Yes, Your Feet’s Too Big

poetry, Reflections

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Aren’t snowshoes wonderful inventions? – mathematical wonders, the trapper’s friend, even life savers.

And, of course, they are a wonderful source of fun! Here, some of our younger students race about on snowshoes. Each year we have a cultural week at school. Usually, an elder will be there to teach the youngsters how to make snowshoes of birch and hide, although the ones these students are wearing are store-bought.

I grew up in Texas. My only knowledge of snowshoes came from stories like White Fang, by Jack London:

In advance of the dogs, on wide snowshoes, toiled a man. At the rear of the sled toiled a second man. On the sled, in the box, lay a third man whose toil was over, – a man whom the Wild had conquered and beaten down until he would never move nor struggle again.

…and from poems like The Call Of the Wild, by Robert William Service:

Have you known the Great White Silence, not a snow-gemmed twig aquiver?
(Eternal truths that shame our soothing lies.)
Have you broken trail on snowshoes? mushed your huskies up the river,
Dared the unknown, led the way, and clutched the prize?
Have you marked the map’s void spaces, mingled with the mongrel races,
Felt the savage strength of brute in every thew?
And though grim as hell the worst is, can you round it off with curses?
Then hearken to the Wild — it’s wanting you.

But (and I’m not embarrassed to admit it) the memory that first comes to my mind when I see snowshoes is that of a song made popular by Fats Waller back in 1939 – the laughter rousing Your Feet’t Too Big, by Fred Fisher and Ada Benson:

Who’s that walkin’ round here? Mercy
Sounds like baby patter
Baby elephant patter that’s what I calls it

Say up in Harlem at a table for two
There were four of us, me, your big feet and you
From your ankles up, I’d say you sure are sweet
From there down there’s just too much feet

Yes, your feet’s too big
Don’t want you, ’cause you feet’s too big
Can’t use you, ’cause you feet’s too big
I really hate you, ’cause you feet’s too big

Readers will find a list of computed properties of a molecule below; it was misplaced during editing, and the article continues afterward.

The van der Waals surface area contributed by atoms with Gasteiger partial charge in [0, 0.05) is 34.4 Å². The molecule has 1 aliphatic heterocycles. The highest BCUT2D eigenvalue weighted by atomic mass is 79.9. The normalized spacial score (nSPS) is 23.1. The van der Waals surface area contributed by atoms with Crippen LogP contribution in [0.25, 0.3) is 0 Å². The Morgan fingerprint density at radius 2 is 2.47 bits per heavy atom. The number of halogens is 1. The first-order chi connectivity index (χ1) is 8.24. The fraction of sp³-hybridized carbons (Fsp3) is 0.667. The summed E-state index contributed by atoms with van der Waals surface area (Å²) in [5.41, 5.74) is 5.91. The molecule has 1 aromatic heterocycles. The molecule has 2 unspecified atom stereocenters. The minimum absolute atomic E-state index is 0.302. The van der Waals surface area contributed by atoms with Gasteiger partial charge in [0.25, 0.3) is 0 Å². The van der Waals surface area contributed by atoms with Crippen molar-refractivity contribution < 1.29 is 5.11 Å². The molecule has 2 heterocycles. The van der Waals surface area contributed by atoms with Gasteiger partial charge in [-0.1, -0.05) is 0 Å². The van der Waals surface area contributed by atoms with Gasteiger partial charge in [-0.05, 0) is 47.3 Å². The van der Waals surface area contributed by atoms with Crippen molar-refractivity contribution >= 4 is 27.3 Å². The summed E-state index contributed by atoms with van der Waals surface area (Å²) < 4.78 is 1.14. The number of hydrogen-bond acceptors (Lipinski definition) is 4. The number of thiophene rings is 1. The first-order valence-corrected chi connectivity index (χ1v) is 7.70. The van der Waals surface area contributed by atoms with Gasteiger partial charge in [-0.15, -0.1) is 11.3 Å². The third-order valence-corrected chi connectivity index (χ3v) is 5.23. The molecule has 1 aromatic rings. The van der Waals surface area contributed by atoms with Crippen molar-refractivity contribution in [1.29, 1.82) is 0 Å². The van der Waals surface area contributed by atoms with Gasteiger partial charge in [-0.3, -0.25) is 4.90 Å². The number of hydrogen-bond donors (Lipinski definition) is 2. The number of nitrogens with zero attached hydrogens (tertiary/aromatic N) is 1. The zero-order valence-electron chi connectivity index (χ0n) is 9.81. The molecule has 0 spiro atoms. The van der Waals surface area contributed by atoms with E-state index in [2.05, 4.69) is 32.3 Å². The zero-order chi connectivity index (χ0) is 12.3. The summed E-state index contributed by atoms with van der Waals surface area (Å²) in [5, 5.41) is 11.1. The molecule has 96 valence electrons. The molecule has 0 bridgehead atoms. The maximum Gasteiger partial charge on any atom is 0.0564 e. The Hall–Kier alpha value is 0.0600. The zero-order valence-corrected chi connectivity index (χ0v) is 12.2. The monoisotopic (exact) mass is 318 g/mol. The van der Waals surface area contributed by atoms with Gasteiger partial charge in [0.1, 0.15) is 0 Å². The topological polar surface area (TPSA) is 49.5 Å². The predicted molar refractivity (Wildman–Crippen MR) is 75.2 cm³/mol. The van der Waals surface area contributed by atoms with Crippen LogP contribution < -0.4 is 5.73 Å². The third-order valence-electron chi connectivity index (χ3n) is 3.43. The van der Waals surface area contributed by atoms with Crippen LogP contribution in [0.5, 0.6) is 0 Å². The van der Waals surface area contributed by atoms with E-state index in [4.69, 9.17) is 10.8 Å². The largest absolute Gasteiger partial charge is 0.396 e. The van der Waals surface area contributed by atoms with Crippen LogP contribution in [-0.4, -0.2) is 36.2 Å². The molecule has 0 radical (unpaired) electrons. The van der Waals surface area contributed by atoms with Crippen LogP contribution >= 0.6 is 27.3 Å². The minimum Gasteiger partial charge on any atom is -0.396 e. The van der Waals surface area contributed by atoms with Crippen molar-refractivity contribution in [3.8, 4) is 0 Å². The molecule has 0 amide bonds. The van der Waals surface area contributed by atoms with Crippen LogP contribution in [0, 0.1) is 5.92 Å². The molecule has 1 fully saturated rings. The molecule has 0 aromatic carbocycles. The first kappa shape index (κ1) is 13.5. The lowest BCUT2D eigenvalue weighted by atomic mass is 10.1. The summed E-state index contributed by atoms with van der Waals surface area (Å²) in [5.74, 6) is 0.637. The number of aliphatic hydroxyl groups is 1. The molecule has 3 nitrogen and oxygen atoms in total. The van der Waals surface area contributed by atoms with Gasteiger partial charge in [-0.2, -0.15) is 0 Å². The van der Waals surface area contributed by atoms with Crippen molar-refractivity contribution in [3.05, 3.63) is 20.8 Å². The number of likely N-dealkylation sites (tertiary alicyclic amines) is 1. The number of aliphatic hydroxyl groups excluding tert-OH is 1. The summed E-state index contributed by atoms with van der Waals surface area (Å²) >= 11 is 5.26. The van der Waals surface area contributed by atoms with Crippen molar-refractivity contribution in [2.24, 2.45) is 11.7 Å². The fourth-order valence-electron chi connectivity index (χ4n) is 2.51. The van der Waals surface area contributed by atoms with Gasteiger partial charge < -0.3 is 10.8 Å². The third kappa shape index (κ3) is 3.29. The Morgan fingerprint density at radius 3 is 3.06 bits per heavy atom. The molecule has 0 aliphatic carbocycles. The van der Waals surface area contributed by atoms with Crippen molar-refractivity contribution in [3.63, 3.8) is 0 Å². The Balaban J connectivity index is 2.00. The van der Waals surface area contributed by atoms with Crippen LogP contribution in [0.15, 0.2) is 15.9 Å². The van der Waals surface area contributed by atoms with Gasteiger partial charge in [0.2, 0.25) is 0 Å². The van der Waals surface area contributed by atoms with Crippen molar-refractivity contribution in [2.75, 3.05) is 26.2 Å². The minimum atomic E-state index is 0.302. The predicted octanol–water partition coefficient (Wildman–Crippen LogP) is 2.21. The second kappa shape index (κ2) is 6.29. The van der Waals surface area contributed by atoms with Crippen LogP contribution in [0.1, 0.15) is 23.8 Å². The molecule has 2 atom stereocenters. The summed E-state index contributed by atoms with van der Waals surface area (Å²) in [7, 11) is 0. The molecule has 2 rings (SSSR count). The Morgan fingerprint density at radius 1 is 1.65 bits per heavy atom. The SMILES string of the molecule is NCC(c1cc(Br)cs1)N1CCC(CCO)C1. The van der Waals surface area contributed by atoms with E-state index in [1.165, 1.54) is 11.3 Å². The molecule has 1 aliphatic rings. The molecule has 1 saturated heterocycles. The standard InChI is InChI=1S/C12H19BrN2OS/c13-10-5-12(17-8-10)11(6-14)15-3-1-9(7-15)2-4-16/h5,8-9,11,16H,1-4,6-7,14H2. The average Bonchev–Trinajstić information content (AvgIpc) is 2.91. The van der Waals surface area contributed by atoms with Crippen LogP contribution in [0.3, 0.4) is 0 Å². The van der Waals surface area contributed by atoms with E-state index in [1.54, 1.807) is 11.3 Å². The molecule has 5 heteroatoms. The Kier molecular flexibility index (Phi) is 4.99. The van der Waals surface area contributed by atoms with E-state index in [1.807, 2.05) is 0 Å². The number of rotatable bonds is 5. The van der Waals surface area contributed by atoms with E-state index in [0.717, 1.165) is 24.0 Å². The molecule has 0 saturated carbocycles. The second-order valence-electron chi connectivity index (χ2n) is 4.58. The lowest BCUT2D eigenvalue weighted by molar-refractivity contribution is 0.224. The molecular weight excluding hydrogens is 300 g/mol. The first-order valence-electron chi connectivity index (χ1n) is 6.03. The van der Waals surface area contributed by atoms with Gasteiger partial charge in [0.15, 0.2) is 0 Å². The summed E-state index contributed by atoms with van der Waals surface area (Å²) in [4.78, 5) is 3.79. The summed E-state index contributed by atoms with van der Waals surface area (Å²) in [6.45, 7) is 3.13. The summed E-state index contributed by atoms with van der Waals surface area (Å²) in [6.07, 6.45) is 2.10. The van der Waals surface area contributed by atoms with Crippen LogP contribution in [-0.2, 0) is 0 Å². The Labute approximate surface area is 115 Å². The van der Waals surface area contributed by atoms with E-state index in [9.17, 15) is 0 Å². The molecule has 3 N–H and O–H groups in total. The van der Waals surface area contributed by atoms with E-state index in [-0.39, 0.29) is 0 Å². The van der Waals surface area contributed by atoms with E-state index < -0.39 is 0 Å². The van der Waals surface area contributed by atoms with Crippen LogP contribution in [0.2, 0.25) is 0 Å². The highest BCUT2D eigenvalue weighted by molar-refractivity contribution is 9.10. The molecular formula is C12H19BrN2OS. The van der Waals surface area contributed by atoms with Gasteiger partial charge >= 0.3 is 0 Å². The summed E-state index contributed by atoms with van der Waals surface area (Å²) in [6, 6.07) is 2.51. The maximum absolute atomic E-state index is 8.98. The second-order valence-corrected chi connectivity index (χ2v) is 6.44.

Where did you get them?
Your girl she likes you, she thinks you’re nice
Got what it takes to be in paradise
She said likes your face, she likes your ray
Man oh man them things are too big

Oh, your feet’s too big
Don’t want you, ’cause you feet’s too big
Mad at you, ’cause your feet’s too big
I hate you, ’cause your feet’s too big

My Goodness! Gun the gunboats!
Ship, ship, ship

Oh your pedal extremities are colossal
To me you look just like a fossil
You got me walkin’, talkin’ and squawkin’
‘Cause your feet’s too big, yeah

Come on and walk that thing
Oh, I’ve never heard of such walkin’, mercy
Your, your pedal extremities really are obnoxious
One never knows, do one?

Please do yourself a favor, go watch and listen to Fats Waller sing Your Feet’s Too Big, then tell me if you don’t walk a little lighter on your feet the rest of the day!

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Come Quickly, May!

life in a village

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January – February – March – April – May

This time of year speeds by so quickly that it blurs my vision. In-service in Fairbanks for a week…then a week of school…now March Madness and another week away from school as chaperone to our team…another week of school…a week of those infallible standardized tests overlapping the week of our carnival…a second week of carnival in Venetie…a third week of carnival in Arctic Village…geese arrive…ducks arrive…school’s out.

Of course, the architects of our marvelous one-size-fits-all system of education think they know better than we, so they have mandated that we give their remarkable test during our week of carnival. Okay, here is a mathematical problem for you:

standardized tests > a week of fun and games

True or False?

The village isn’t about to change the carnival date because that is a traditional thing, and besides, carnival can’t be delayed because the river will become unsafe for the spring games. The kids aren’t about to go to bed early because the nights must be fiddled and danced into the wee hours of the morning. Oh, and the kids won’t be taking their time on the tests because carnival begins at 2 pm everyday. Put down those pencils and get down to the river!